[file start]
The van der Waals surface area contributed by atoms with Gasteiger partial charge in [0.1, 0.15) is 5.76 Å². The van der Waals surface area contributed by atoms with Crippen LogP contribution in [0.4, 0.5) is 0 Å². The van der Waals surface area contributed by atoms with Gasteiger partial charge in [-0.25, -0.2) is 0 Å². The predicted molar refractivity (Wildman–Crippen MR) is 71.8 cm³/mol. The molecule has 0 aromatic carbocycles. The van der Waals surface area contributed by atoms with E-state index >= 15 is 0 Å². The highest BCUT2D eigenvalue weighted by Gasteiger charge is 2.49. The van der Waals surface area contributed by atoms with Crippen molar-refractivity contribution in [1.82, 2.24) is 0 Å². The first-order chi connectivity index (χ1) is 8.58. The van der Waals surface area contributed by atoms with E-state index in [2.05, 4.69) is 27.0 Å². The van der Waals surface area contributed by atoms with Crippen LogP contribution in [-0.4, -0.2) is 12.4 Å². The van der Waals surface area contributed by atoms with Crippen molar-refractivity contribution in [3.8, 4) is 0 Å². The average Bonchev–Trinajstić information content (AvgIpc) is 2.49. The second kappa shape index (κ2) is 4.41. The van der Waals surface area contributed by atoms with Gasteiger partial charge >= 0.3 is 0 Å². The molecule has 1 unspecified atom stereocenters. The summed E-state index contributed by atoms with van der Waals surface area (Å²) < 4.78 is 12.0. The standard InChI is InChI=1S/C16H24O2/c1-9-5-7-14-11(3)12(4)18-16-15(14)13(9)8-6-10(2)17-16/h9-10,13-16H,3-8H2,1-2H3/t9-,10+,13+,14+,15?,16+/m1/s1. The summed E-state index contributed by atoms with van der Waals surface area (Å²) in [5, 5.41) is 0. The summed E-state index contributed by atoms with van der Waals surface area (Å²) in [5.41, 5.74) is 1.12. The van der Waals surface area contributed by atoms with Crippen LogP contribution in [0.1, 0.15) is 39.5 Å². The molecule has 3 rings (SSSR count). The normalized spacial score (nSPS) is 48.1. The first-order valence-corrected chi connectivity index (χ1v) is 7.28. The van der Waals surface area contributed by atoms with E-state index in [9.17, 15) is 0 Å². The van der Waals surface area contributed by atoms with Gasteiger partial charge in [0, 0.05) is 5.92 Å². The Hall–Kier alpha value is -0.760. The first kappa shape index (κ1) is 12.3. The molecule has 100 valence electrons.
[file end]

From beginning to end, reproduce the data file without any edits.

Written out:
The van der Waals surface area contributed by atoms with Gasteiger partial charge in [0.1, 0.15) is 5.76 Å². The van der Waals surface area contributed by atoms with Crippen LogP contribution in [0.4, 0.5) is 0 Å². The van der Waals surface area contributed by atoms with Gasteiger partial charge in [-0.25, -0.2) is 0 Å². The predicted molar refractivity (Wildman–Crippen MR) is 71.8 cm³/mol. The molecule has 0 aromatic carbocycles. The van der Waals surface area contributed by atoms with E-state index >= 15 is 0 Å². The highest BCUT2D eigenvalue weighted by Gasteiger charge is 2.49. The van der Waals surface area contributed by atoms with Crippen molar-refractivity contribution in [1.82, 2.24) is 0 Å². The first-order chi connectivity index (χ1) is 8.58. The van der Waals surface area contributed by atoms with E-state index in [2.05, 4.69) is 27.0 Å². The van der Waals surface area contributed by atoms with Crippen LogP contribution in [-0.4, -0.2) is 12.4 Å². The van der Waals surface area contributed by atoms with Crippen molar-refractivity contribution in [3.8, 4) is 0 Å². The average Bonchev–Trinajstić information content (AvgIpc) is 2.49. The second kappa shape index (κ2) is 4.41. The van der Waals surface area contributed by atoms with Gasteiger partial charge >= 0.3 is 0 Å². The molecule has 1 unspecified atom stereocenters. The summed E-state index contributed by atoms with van der Waals surface area (Å²) < 4.78 is 12.0. The standard InChI is InChI=1S/C16H24O2/c1-9-5-7-14-11(3)12(4)18-16-15(14)13(9)8-6-10(2)17-16/h9-10,13-16H,3-8H2,1-2H3/t9-,10+,13+,14+,15?,16+/m1/s1. The summed E-state index contributed by atoms with van der Waals surface area (Å²) in [5, 5.41) is 0. The summed E-state index contributed by atoms with van der Waals surface area (Å²) in [5.41, 5.74) is 1.12. The van der Waals surface area contributed by atoms with Crippen LogP contribution in [0.1, 0.15) is 39.5 Å². The molecule has 3 rings (SSSR count). The normalized spacial score (nSPS) is 48.1. The first-order valence-corrected chi connectivity index (χ1v) is 7.28. The van der Waals surface area contributed by atoms with E-state index in [9.17, 15) is 0 Å². The van der Waals surface area contributed by atoms with Gasteiger partial charge in [0, 0.05) is 5.92 Å². The Hall–Kier alpha value is -0.760. The first kappa shape index (κ1) is 12.3. The molecule has 100 valence electrons.